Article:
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  2. I take it that all the work the servants do is credited to the Prov. 31 woman. So her servants have a night shift, and possibly work 3 shifts a day. That is how her light does not go out. It is physically impossible for her to go afar to buy this or that, yet be at home taking care of her household, therefore, the passage is speaking of her excellent way of delegating tasks, of hiring trustworthy people. (and firing those who are slackers, etc.) She’s a business woman, who even has household help. This passage says the OPPOSITE of what churches teach. She is NOT at home seeing to her family 24/7. It is unlikely she would sent staff to purchase a field, etc, since she would have to finalize the deal, so SHE is the one doing that, and perhaps taking staff/counsel with her. She’s running a business, or even several businesses. She may have ceo’s for her businesses, but she does NOT sound like a hands-off owner. She is quite active in her enterprises and does more than stay informed about what is going on. Since her husband is well known in the gates, it is likely her family is wealthy and that neither she nor her husband have to work. This wealthy angle I read from somewhere. My own addition is to point out how responsible and caring she is to leave her household to others so she can provide jobs for many, who are relying on her to stay in business and make wise business choices so they can pay their bills. Again, this is NOT what complementarians want their wives to copy!!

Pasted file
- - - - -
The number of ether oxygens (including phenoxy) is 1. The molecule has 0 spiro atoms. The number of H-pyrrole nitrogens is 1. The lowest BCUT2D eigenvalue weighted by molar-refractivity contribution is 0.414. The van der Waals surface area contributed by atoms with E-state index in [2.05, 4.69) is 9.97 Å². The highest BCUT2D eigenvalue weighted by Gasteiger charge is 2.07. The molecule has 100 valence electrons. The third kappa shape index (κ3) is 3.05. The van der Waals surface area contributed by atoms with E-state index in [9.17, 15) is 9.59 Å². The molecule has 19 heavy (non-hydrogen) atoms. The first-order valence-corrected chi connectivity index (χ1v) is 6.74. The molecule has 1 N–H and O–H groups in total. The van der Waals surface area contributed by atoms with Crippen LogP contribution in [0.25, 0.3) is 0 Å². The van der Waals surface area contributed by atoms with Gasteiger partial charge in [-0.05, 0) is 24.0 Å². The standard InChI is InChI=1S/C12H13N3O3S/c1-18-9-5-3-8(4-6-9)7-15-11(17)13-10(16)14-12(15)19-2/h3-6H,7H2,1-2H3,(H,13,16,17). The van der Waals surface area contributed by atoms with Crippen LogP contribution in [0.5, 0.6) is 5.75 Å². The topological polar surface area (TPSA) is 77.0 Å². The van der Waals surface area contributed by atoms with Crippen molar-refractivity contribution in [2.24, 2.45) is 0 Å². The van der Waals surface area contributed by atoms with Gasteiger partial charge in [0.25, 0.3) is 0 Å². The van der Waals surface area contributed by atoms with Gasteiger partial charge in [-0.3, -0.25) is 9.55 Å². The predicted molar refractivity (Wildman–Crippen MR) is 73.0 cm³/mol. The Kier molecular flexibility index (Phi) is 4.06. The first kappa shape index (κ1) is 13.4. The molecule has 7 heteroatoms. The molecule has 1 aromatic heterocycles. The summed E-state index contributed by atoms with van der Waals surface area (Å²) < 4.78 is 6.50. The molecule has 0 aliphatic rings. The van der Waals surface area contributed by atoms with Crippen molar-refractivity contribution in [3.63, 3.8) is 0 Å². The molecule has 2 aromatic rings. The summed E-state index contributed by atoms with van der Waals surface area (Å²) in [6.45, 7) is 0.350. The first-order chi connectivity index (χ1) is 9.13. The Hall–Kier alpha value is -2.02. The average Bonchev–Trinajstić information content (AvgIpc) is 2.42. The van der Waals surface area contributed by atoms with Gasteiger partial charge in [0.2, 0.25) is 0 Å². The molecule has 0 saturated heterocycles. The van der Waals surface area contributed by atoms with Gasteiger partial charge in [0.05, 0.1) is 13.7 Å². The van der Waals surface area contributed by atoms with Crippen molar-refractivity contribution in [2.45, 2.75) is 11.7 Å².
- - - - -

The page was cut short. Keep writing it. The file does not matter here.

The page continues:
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  3. It has impressed me, that during Friday evening Shabbot, women are allowed and encouraged to light the candles, lead the assembly in prayer, and even preach from the bible to the congregation. Far more than what most main line Christian churches allow their women to do.

    The part that reads “her lamp does not go out at night”, can also be thought as her maintaining the lamps and keeping enough oil in her lamps to last through out the night, so the wicks do not run out of oil and go out.